Mars rises through the constellation Taurus the Bull over May's evenings, appearing to remain stationary above the western horizon.
A bright slice of the waxing crescent moon lies only 3 degrees from the rusty planet on May 7, and both are right above Aldebaran, the eye of the Bull. Three nights later, the moon sits right in the Beehive, or Praesepe, in Cancer. Jupiter rises in the first minutes of May, with Saturn following an hour and a half later.
You can then spot Venus right before sunrise, before she gets lost in the morning's light. In the early morning hours of May 21 and 22, the two gas giants bracket the nearly full moon in the southeast.
Mercury brightens through the first two weeks of May, and then becomes lost in the sun's glare. Over the nights of May 17-20, Mars is within less than a degree of M35, a beautiful open cluster in Gemini.
The cluster presents a large apparent diameter almost exactly the same as that of the full moon about 28 arc minutes.
At magnitude +5.2, it is visible to the naked eye under good conditions, and the two should be a splendid sight through binoculars. The Eta Aquarid meteor shower is prominent in May.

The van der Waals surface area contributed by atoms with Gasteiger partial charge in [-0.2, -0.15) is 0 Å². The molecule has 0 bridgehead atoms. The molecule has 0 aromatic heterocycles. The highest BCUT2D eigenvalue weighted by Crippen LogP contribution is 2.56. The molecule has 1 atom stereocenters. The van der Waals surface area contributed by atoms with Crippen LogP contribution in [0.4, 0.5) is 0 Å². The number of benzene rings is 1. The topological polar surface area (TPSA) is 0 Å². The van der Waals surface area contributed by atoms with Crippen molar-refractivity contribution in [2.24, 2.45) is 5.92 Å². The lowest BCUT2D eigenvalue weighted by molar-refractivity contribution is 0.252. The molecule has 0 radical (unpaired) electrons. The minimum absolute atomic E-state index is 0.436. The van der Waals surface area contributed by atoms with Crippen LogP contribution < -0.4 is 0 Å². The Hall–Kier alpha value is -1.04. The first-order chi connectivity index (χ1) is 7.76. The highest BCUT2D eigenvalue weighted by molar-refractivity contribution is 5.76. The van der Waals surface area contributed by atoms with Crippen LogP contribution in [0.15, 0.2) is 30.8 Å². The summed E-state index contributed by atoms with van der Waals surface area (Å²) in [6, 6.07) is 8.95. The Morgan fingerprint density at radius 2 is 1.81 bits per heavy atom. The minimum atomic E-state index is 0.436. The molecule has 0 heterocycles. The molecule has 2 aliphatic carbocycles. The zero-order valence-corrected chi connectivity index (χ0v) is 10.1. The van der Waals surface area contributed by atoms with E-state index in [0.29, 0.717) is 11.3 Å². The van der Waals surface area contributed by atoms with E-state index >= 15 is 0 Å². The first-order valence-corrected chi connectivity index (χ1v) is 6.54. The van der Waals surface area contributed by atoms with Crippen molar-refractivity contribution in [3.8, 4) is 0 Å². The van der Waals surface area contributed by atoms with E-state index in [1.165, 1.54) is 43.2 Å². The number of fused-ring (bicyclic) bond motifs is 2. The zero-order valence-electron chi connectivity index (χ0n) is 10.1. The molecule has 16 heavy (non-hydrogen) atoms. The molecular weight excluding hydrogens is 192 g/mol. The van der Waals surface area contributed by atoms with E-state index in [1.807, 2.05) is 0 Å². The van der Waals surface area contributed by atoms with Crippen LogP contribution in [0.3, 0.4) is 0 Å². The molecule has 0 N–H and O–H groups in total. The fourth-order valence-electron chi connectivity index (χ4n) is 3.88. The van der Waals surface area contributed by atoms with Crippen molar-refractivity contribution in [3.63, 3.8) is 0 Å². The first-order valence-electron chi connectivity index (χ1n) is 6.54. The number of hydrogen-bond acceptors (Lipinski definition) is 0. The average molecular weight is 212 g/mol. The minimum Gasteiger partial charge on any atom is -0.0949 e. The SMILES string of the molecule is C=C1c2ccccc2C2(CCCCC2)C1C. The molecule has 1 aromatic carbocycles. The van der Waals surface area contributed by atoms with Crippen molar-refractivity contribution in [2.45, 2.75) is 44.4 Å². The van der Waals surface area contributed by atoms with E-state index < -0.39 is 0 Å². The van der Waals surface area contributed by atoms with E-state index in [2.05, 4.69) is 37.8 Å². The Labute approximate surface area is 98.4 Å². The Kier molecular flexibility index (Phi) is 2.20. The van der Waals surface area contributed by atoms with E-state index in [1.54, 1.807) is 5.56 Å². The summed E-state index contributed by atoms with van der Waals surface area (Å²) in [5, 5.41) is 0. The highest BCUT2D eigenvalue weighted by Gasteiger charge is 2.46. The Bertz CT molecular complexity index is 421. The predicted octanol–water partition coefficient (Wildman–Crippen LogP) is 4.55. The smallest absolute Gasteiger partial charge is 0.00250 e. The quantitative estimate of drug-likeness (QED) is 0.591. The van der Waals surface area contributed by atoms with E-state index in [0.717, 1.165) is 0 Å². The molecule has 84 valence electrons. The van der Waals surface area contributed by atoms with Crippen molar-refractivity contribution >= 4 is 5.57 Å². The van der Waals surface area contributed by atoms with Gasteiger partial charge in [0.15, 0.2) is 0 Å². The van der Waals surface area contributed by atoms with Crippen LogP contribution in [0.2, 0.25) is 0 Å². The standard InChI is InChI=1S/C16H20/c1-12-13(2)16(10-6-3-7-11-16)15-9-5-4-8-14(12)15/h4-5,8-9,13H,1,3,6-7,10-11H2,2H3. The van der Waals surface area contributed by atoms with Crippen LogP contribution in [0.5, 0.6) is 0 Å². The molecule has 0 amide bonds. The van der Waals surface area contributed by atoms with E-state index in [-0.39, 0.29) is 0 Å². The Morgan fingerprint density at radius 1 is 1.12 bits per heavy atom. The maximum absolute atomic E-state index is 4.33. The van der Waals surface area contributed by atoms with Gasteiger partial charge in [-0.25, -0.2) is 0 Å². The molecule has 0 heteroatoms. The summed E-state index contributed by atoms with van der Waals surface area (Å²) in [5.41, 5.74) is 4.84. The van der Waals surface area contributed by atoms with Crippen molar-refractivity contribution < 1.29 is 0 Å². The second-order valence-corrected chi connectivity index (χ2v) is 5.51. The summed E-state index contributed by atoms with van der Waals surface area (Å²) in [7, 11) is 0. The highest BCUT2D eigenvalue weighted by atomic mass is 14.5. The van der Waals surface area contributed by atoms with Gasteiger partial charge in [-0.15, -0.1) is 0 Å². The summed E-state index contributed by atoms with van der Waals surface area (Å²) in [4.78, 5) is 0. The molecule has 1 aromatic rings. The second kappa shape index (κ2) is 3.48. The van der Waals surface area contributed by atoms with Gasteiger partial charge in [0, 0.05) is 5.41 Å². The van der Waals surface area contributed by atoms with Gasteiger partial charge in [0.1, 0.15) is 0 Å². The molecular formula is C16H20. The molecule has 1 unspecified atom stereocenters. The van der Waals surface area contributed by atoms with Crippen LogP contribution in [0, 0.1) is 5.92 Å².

While most major meteor showers peak at a certain time, this shower lasts about a week, and centered on May 5. The meteors are part of the debris trail from Halley's Comet. Best viewed in the hours before dawn, the Eta Aquarids produce about one meteor a minute.
Q: Does the Sun move through space? Eli B., Fort Lauderdale, Fla.
A: Yes, at over 500,000 mph around the center of the Milky Way galaxy along with the whole solar system. We are about 25,000 light-years from the galaxy’s center and 25,000 light-years away from the rim. It takes us about 230 million years to make just one revolution, which means modern humans haven’t traveled yet around the center even one time. Relative to the local standard of rest (a point in space that has a velocity equal to the average velocity of stars in the sun’s neighborhood) we are moving at about 43,000 mph toward Vega in Lyra. The sun also rotates on its axis, and because it’s a gas it rotates differently at the equator (once every 24 days), than at its poles (once every 35 days).
The Hoover-Price Planetarium continues to present the periodically updated “The Universe at Large” at 1 p.m. Saturdays and 2 p.m. Sundays. The planetarium seats 65, and admission is included with admission to the museum. Children must be 5 years or older to attend, and the first Monday of the month program at 2 p.m. is for adults. The planetarium is located inside the McKinley Presidential Library and Museum, 800 McKinley Monument Drive, N.W., in Canton. For more information, visit the planetarium’s blog on the museum’s website, or call the museum at 330-455-7043.
David L. Richards is director of the Hoover-Price Planetarium at the McKinley Presidential Library and Museum. He can be reached at 330-455-7043, email firstname.lastname@example.org or read his blog at https://hooverpriceplanetarium.wordpress.com/.